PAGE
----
So, here it is. I don't know where they get those giant 15 to 20 pound briskets (called a "packer) I see in BBQ competitions, but this one was only about 3-1/2 pounds.

Flipped over, this side is where the "fat cap" is, although removed on my piece. It would normally cover this side of the brisket completely.

Some corners say leave the fat cap on and let the fat melt and self baste the brisket...but a lot of competitors cut all this fat off. Mine came without the fat cap and I would tend to believe this is the correct way to go. This will allow your rub and smoke to get into the meat, otherwise it goes on the fat which will be hacked off before serving...bye, bye flavor!

Above you can see I have taken a black felt tipped marker and drawn right on the brisket itself...a perfectly drawn dotted line to show my vast audience where the two parts of a brisket are (later, I'll spray on "Meatoleum" to hide and mask my drawn line).

The portion on the right, on top is called the "point muscle" and left and below is the "flat muscle". The point is where corned beef and pastrami are from (and you thought it came from a deli).


I used a Traeger rub called Blacken Saskatchewan...why?...because I already owned it and thought what the hell. At this point I wondered (like you probably are)...what the hell does a Saskatchewanian (Saskatchewanite?) let alone your basic, run of the mill Canadian know about barbecuing? 

The answer?...absolutely nothing. "Blackened" I get... Saskatchewan?...???

The rub consisted of salt, black pepper, garlic...I mixed that with a bit more garlic powder, some onion powder, a bit of cayenne and very small amount of white sugar for balance.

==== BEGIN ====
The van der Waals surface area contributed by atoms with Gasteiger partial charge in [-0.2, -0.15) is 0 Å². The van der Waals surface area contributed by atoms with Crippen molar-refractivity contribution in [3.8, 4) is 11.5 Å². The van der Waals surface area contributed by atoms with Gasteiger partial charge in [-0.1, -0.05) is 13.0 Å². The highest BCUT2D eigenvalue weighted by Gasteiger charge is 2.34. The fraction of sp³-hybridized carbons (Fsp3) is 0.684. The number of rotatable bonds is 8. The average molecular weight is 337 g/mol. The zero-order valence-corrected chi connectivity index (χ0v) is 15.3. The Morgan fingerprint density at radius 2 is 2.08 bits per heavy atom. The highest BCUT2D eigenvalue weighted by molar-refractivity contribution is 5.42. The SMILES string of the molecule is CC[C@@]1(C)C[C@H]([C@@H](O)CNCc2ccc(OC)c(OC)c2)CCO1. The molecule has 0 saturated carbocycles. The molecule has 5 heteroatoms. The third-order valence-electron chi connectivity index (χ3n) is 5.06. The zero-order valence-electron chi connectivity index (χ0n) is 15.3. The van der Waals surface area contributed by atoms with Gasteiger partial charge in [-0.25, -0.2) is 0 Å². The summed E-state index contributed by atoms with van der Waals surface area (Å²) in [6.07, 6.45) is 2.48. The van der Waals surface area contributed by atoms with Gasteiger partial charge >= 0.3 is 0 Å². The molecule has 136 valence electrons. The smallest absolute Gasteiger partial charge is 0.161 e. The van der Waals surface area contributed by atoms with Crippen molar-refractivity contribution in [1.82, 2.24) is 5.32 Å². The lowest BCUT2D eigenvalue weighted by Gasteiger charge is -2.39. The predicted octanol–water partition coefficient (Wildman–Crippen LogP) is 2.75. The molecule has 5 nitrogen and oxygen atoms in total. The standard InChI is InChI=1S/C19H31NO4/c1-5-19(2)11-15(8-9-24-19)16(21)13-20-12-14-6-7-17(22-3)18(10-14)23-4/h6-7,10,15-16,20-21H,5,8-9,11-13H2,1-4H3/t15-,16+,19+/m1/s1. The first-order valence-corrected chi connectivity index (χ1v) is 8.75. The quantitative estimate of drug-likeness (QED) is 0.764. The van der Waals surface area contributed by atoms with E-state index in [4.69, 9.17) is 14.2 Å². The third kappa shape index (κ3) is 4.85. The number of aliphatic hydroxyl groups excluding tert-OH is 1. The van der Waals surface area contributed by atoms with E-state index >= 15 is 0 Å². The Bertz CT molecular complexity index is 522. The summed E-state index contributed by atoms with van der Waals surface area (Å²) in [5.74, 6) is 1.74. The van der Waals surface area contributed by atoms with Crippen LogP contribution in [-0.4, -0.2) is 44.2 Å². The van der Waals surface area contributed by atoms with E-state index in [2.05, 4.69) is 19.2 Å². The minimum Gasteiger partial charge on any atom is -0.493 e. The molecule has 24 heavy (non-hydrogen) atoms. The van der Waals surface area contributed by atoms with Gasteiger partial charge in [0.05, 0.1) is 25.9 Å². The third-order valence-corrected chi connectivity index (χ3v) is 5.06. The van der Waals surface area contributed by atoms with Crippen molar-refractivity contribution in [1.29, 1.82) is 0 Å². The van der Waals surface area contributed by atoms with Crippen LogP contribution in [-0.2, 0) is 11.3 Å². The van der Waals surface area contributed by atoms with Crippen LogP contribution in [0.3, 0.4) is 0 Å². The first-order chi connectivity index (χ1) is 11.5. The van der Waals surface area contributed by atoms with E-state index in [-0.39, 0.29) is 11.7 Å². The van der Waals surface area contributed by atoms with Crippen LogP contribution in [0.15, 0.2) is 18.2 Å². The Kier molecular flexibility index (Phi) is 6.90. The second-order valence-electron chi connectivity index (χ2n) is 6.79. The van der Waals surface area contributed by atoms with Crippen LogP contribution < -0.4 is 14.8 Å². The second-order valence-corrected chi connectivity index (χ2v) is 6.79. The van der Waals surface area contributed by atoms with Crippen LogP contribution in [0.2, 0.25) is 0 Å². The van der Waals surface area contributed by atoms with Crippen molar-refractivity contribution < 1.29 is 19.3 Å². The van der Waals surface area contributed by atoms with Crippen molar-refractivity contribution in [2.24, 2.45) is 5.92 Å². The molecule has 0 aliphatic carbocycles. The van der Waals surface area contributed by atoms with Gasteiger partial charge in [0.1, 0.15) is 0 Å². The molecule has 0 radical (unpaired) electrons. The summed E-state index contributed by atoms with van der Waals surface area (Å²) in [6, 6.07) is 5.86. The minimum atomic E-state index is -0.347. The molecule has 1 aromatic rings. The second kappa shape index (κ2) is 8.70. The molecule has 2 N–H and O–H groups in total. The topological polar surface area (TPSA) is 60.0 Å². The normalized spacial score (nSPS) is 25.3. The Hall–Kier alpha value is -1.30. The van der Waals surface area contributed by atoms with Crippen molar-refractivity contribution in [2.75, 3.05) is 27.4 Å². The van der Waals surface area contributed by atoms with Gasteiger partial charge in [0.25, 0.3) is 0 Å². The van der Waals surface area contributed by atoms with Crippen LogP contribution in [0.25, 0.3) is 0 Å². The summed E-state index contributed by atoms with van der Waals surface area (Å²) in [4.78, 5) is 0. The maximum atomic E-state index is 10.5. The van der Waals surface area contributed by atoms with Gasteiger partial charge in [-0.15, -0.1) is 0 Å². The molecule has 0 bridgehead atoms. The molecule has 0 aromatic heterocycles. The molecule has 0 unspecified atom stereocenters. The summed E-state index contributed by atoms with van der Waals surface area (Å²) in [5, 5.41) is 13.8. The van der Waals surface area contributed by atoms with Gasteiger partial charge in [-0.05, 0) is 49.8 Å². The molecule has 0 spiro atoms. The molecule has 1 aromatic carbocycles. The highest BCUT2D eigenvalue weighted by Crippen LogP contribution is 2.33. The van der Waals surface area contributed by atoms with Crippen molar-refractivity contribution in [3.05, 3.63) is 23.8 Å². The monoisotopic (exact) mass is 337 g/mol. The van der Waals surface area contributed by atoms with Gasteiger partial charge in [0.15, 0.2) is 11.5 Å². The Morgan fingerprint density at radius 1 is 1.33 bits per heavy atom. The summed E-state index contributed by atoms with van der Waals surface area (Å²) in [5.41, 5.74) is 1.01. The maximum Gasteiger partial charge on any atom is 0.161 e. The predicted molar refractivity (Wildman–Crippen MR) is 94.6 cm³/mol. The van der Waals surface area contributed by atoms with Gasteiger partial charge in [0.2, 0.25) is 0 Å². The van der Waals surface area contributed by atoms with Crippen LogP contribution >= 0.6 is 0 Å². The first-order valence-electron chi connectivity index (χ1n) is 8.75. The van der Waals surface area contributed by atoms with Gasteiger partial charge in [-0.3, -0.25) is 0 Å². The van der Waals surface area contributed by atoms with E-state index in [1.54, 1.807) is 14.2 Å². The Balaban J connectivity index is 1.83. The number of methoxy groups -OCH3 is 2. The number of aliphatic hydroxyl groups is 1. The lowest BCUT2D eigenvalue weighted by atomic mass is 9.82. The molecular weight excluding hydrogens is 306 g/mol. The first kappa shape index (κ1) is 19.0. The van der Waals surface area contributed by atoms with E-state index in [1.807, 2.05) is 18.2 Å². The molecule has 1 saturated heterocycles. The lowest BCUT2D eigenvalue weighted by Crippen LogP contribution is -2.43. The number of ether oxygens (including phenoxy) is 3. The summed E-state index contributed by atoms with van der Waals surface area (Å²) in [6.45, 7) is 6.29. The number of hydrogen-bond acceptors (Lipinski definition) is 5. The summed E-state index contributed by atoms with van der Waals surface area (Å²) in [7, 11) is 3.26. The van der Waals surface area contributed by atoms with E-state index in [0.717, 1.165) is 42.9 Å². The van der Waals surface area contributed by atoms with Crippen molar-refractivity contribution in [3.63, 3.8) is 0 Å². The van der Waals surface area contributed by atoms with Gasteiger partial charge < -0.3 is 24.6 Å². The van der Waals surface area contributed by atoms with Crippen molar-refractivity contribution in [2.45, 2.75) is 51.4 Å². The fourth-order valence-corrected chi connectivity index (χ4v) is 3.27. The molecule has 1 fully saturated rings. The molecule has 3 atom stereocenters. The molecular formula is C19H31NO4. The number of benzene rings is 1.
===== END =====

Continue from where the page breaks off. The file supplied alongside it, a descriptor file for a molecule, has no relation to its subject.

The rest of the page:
The rub went on the night before.

BBQ pundits say about 90 minutes per pound...estimate 3-1/2 pounds = 5-1/2 hours. I threw it on at 12:30 which will allow enough time to add more cooking time if needed and resting time when done.

Smoke, smoke, smoke that brisket up.

After 2 hours at 225º F, I placed a pan of water and apple juice next to it to ensure (more like hoping) it won't dry out.

There are some Texas (where brisket is that "nation's" national pet) BBQ restaurants where they simply throw a naked brisket on the smoker and let her go...and they've been doing it perfectly for decades...nothing I intend to attempt. Like most recipes and tips I have read, plus BBQ TV shows, the brisket is placed in a pan and wrapped in foil 2/3 or 3/4 of the way through.

I dumped the water/apple juice from the pan into my brisket pan and added a chunk of the demi glace I made.

All wrapped up...a couple more hours to go.

Beef is considered "well done" at 160º F...brisket needs to get higher to make sure the connective tissues, fat, etc break down and basically give up the battle...just a hair over 200º...time to pull it.

I kept it wrapped and placed in a cold oven in the kitchen. Competitors place it a fake (faux) Cambro (a cabinet restauranteurs use to hold food hot or cold) by using an ice chest. You have to let this rest...like an hour before slicing. Again, read up on it.

So here it is...nice bark (no it's not burnt), rested and ready...the time has come to see what we have....

...scalpel please...

...Hmmm...first off I see it remained juicy...my worst nightmare avoided...

...slicing it thin would help ease away any toughness that might be there as opposed to a big slab...

...and a decent smoke ring to boot...

...served up with homemade potato salad and corn on the cob.

So how was it?...quite nice, good flavor, tender...how does it compare to others, competitors, restaurants?...I haven't a clue...and don't really care...but I enjoyed making and eating it!